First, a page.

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The Clustering of Extreme Movements: Stock Prices and the Weather

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  • Burton G. Malkiel

    (Princeton University)

  • Atanu Saha

    (AlixPartners)

  • Alex Grecu

    (Huron Consulting Group)

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    Abstract

    A striking feature of the United States stock market is the tendency of days with very large movements of stock prices to be clustered together. We define an extreme movement in stock prices as one that can be characterized as a three sigma event; that is, a daily movement in the broad stock-market index that is three or more standard deviations away from the average movement. We find that such extreme movements are typically preceded by, but not necessarily followed by, unusually large stock-price movements. Interestingly, a similar clustering of extreme observations of temperature in New York City can be observed. A particularly robust finding in this paper is that extreme movements in stock prices are usually preceded by larger than average daily movements during the preceding three-day period. This suggests that investors might fashion a market timing strategy, switching from stocks to cash in advance of predicted extreme negative stock returns. In fact, we have been able to simulate market timing strategies that are successful in avoiding nearly eighty percent of the negative extreme move days, yielding a significantly lower volatility of returns. We find, however, that a variety of alternative strategies do not improve an investor’s long-run average return over the return that would be earned by the buy-and-hold investor who simply stayed fully-invested in the stock market.

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    File URL: http://www.princeton.edu/ceps/workingpapers/186malkiel.pdf
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    Bibliographic Info

    Paper provided by Princeton University, Department of Economics, Center for Economic Policy Studies. in its series Working Papers with number 1162.

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    Date of creation: Feb 2009
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    Handle: RePEc:pri:cepsud:186malkiel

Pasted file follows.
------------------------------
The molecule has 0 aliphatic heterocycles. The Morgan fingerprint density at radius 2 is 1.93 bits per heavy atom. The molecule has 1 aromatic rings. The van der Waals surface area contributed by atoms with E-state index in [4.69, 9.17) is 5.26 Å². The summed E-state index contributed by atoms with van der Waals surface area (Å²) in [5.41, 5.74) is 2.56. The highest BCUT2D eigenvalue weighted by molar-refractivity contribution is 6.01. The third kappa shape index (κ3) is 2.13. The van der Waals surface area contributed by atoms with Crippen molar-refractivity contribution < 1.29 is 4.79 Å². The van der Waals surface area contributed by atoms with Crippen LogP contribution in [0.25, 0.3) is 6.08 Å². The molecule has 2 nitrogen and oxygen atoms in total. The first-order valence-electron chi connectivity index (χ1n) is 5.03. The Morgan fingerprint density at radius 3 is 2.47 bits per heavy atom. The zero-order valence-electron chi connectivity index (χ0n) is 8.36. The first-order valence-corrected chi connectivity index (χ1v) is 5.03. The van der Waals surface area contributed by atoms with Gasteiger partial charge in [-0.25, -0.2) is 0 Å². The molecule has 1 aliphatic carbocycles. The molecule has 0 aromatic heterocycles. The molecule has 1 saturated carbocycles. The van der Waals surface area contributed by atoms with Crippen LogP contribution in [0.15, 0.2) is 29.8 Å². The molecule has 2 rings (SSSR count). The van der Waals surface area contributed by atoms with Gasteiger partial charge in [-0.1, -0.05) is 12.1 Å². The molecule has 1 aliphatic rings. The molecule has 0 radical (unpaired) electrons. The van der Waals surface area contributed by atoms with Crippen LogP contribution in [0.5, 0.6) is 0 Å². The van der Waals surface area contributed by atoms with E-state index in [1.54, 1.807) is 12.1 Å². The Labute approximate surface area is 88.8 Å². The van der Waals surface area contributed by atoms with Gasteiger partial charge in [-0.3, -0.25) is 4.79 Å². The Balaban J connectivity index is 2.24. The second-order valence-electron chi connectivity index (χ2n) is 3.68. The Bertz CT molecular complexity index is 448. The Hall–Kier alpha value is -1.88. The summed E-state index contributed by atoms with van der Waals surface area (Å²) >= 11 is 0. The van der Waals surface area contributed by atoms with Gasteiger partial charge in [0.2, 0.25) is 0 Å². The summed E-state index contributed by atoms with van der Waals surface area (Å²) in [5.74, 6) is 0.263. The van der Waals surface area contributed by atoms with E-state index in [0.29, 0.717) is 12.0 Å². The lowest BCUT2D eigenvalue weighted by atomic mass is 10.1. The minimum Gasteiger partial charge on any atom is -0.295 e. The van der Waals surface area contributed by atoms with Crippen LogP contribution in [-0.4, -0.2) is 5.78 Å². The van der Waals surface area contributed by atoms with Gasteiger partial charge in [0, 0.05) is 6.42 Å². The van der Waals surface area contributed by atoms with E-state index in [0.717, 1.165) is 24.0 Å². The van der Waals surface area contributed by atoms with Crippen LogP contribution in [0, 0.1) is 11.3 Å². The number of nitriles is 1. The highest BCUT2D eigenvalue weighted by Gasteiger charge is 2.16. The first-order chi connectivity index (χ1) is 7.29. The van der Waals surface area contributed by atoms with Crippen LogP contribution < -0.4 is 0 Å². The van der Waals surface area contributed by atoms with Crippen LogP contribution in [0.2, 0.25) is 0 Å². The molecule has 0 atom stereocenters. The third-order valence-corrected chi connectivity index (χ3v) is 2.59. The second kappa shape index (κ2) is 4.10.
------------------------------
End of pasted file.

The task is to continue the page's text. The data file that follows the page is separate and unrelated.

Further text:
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    Related research

    Keywords: Volatility clustering; duration analysis; portfolio strategy;

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    References

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    1. Rogalski, Richard J, 1984. " New Findings Regarding Day-of-the-Week Returns over Trading and Non-trading Periods: A Note," Journal of Finance, American Finance Association, vol. 39(5), pages 1603-14, December.
    2. Robert J. Shiller & Pierre Perron, 1985. "Testing the Random Walk Hypothesis: Power versus Frequency of Observation," NBER Technical Working Papers 0045, National Bureau of Economic Research, Inc.
    3. Nelson, Daniel B, 1991. "Conditional Heteroskedasticity in Asset Returns: A New Approach," Econometrica, Econometric Society, vol. 59(2), pages 347-70, March.
    4. Benoit Mandelbrot, 1963. "The Variation of Certain Speculative Prices," The Journal of Business, University of Chicago Press, vol. 36, pages 394.
    5. Bollerslev, Tim, 1986. "Generalized autoregressive conditional heteroskedasticity," Journal of Econometrics, Elsevier, vol. 31(3), pages 307-327, April.
    6. French, Kenneth R., 1980. "Stock returns and the weekend effect," Journal of Financial Economics, Elsevier, vol. 8(1), pages 55-69, March.
    7. Gibbons, Michael R & Hess, Patrick, 1981. "Day of the Week Effects and Asset Returns," The Journal of Business, University of Chicago Press, vol. 54(4), pages 579-96, October.
    8. Bremer, Marc & Sweeney, Richard J, 1991. " The Reversal of Large Stock-Price Decreases," Journal of Finance, American Finance Association, vol. 46(2), pages 747-54, June.
    9. French, Kenneth R. & Schwert, G. William & Stambaugh, Robert F., 1987. "Expected stock returns and volatility," Journal of Financial Economics, Elsevier, vol. 19(1), pages 3-29, September.
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